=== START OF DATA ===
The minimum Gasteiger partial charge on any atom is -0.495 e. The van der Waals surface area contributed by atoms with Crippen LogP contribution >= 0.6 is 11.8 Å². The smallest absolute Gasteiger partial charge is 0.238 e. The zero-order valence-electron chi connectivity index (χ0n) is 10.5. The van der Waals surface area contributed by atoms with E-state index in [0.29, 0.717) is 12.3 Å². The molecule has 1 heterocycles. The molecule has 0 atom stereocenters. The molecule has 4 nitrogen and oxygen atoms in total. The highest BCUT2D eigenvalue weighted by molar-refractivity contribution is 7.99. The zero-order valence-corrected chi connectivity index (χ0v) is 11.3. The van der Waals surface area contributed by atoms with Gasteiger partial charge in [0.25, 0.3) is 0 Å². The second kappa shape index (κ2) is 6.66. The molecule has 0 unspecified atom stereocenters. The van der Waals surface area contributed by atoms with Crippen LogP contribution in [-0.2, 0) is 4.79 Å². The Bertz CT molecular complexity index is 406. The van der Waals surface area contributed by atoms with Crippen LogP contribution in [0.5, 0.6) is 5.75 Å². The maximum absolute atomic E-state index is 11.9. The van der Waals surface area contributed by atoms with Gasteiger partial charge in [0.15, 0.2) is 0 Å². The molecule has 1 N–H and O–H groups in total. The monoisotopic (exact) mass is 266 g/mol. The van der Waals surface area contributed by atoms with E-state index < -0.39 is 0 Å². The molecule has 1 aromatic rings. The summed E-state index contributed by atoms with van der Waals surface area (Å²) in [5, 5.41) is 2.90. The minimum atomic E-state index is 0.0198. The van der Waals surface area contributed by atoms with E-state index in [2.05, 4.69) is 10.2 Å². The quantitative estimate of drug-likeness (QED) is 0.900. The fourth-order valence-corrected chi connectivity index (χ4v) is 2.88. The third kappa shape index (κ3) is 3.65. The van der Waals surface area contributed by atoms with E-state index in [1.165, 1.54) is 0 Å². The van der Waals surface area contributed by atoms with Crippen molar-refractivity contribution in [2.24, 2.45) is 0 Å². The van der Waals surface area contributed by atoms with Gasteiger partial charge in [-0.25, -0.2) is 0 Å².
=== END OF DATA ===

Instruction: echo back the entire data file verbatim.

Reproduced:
The minimum Gasteiger partial charge on any atom is -0.495 e. The van der Waals surface area contributed by atoms with Crippen LogP contribution >= 0.6 is 11.8 Å². The smallest absolute Gasteiger partial charge is 0.238 e. The zero-order valence-electron chi connectivity index (χ0n) is 10.5. The van der Waals surface area contributed by atoms with E-state index in [0.29, 0.717) is 12.3 Å². The molecule has 1 heterocycles. The molecule has 0 atom stereocenters. The molecule has 4 nitrogen and oxygen atoms in total. The highest BCUT2D eigenvalue weighted by molar-refractivity contribution is 7.99. The zero-order valence-corrected chi connectivity index (χ0v) is 11.3. The van der Waals surface area contributed by atoms with Gasteiger partial charge in [0.25, 0.3) is 0 Å². The second kappa shape index (κ2) is 6.66. The molecule has 0 unspecified atom stereocenters. The van der Waals surface area contributed by atoms with Crippen LogP contribution in [-0.2, 0) is 4.79 Å². The Bertz CT molecular complexity index is 406. The van der Waals surface area contributed by atoms with Crippen LogP contribution in [0.5, 0.6) is 5.75 Å². The maximum absolute atomic E-state index is 11.9. The van der Waals surface area contributed by atoms with Gasteiger partial charge in [0.15, 0.2) is 0 Å². The molecule has 1 N–H and O–H groups in total. The monoisotopic (exact) mass is 266 g/mol. The van der Waals surface area contributed by atoms with E-state index < -0.39 is 0 Å². The molecule has 1 aromatic rings. The summed E-state index contributed by atoms with van der Waals surface area (Å²) in [5, 5.41) is 2.90. The minimum atomic E-state index is 0.0198. The van der Waals surface area contributed by atoms with E-state index in [2.05, 4.69) is 10.2 Å². The quantitative estimate of drug-likeness (QED) is 0.900. The fourth-order valence-corrected chi connectivity index (χ4v) is 2.88. The third kappa shape index (κ3) is 3.65. The van der Waals surface area contributed by atoms with E-state index in [1.165, 1.54) is 0 Å². The van der Waals surface area contributed by atoms with Crippen molar-refractivity contribution in [2.24, 2.45) is 0 Å². The van der Waals surface area contributed by atoms with Gasteiger partial charge in [-0.25, -0.2) is 0 Å².